Claudia Rankine's Citizen is an anatomy of American racism in the new millennium, a slender, musical book that arrives with the force of a thunderclap. In the most powerful passages, Rankine reports from the site of her own body, detailing the racist comments she's been subjected to, the "jokes," the judgments.
At Dodgers' games, on school committees, and in election campaigns, whites generally wanted to think themselves fair-minded, and Jason Sokol shows us not only their two-facedness but also the utter sincerity of both faces.
We now see a new kind of migration: that of the cosmopolitan, the emigrant, the exile pushed out into the world, spreading away from the imperial center. The protagonists begin in the metropoles and often end up in the provinces. Consummate insiders—bankers, lawyers, doctors, professors—they find themselves on the outside. In a state of seemingly endless movement, this new figure finds him- or herself a perennial stranger.
Much of Rachel Cusk's work seeks to describe scenes objectively, and both the benefits and limits of that objectivity are visible in Outline. Cusk's restraint, while elegant, also comes across as withholding.
The first time I read The Laughing Monsters, I found it easy to love line by line—Denis Johnson’s prose, as always, is incandescent—but as scenes and chapters piled up I struggled to sustain a sense, however provisional, of what it was actually about, beyond the obvious: that the narrator is
Eugene O’Neill has been heralded as the father of American theater since at least 1962. That year, Arthur and Barbara Gelb’s O’Neill championed the Irish American playwright as a hero and crowned Long Day’s Journey into Night the greatest American play—and also the most autobiographical. There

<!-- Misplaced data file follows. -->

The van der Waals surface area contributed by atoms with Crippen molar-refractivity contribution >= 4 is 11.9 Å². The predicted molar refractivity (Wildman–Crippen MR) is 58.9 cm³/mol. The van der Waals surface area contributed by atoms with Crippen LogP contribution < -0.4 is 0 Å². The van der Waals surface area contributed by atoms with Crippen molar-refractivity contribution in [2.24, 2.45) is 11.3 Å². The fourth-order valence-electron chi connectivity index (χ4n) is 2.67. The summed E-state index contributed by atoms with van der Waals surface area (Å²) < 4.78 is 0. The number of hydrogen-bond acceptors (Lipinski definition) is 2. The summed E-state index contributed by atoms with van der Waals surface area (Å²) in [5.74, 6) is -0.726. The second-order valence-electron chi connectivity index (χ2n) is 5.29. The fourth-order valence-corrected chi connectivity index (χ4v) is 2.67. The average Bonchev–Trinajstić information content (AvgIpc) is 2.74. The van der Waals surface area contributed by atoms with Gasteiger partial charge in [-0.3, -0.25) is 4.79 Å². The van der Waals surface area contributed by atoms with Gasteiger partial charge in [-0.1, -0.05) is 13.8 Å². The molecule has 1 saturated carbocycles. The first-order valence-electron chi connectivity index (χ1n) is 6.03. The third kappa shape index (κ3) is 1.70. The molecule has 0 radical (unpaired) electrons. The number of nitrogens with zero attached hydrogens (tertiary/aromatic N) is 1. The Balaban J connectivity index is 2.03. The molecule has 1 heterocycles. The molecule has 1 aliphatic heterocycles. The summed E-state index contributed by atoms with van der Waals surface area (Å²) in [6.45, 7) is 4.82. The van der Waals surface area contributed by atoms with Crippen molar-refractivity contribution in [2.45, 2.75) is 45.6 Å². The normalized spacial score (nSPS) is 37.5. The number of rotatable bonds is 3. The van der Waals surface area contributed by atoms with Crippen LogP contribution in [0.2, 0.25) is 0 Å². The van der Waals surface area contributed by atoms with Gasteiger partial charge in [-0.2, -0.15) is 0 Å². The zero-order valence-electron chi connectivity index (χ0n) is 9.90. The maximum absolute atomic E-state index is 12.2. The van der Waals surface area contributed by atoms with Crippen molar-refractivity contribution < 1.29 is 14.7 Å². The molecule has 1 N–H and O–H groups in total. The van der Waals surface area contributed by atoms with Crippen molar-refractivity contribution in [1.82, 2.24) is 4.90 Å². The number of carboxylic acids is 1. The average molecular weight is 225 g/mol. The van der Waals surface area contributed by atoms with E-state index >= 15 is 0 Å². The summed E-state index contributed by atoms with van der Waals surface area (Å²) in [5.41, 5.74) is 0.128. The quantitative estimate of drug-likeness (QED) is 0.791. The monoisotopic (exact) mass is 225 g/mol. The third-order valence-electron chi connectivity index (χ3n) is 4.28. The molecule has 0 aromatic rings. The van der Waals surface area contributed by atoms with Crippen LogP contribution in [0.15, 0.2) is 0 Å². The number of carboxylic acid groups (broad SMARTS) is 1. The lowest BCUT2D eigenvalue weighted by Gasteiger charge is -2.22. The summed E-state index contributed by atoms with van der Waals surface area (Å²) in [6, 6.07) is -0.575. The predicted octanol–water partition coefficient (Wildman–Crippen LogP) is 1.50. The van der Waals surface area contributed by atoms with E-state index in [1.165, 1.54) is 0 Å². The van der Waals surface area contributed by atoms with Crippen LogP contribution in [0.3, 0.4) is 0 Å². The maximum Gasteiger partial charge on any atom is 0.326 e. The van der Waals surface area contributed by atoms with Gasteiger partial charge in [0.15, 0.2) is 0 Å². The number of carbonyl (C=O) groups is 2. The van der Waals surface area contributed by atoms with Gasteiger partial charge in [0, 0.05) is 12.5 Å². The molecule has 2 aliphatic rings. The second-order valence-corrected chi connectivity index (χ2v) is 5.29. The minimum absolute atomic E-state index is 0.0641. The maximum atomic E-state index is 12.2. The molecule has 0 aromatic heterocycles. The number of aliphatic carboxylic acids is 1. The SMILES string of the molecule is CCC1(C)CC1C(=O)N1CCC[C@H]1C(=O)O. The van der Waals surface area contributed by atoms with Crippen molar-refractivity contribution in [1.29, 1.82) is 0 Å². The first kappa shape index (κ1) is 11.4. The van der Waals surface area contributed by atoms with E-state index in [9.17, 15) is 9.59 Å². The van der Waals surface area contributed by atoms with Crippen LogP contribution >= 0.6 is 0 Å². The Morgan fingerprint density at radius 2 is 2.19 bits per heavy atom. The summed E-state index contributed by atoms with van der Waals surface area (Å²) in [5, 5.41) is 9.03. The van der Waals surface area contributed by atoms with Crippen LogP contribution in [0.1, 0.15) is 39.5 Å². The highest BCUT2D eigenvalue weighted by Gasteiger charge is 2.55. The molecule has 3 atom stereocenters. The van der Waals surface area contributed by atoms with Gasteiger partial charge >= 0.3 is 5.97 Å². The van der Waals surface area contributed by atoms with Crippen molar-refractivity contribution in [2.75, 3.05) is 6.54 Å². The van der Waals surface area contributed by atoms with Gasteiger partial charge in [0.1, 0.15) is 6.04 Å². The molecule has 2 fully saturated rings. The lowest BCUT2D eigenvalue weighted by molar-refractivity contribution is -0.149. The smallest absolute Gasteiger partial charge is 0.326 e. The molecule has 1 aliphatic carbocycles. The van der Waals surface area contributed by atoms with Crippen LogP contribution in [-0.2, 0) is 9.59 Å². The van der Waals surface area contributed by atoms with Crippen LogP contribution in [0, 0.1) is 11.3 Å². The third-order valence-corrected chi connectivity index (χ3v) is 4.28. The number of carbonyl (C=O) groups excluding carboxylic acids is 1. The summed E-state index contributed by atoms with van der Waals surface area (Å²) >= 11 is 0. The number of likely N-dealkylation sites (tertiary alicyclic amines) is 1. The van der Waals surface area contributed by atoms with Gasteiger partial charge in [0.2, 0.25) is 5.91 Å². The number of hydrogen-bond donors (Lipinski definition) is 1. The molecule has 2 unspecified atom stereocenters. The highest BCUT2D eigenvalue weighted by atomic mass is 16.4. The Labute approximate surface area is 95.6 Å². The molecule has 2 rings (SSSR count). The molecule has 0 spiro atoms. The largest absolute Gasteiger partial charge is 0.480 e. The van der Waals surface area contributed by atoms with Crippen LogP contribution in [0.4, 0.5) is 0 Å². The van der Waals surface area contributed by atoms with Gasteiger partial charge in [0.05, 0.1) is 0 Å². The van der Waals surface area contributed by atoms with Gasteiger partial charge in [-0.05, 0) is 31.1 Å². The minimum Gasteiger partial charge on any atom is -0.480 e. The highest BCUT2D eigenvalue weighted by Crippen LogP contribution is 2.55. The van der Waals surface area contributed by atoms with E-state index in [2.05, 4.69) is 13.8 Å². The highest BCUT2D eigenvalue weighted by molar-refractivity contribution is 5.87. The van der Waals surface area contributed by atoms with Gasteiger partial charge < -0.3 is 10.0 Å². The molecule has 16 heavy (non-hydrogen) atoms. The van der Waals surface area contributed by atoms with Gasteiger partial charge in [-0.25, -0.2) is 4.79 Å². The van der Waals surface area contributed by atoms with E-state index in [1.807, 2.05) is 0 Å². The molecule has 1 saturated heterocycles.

One autumn afternoon in AD 312, Constantine the Great searched the sky to determine which gods he should enlist in his campaign to win control of Rome. According to legend, what he saw above the noonday sun signaled both a turning point in world history and a radical shift in the meaning of the symbol
Years ago, I taught a course on the French Revolution. At the end of one class, an earnest student posed a question about something that clearly troubled her. Being Korean, she wondered what this ruckus in eighteenth-century France had to do with her. Why study it in such exhaustive detail? Was France
Perceptive, informed, and witty utopian thinkers are in short supply, particularly ones who spend their days fighting, with infrequent success, to win a decent life for people who are up against the most powerful forces in society. Thomas Geoghegan has an ambitious agenda—or, better, wish list—for labor and its progressive friends to pursue. Only One Thing Can Save Us is a short book about very big problems.
Laura Kipnis is drawn to obsessive men, in particular obsessive men with bizarre or taboo obsessions. In place of theories, she assembles divergent examples of the form, a data set designed to flummox even the most determined essentializer.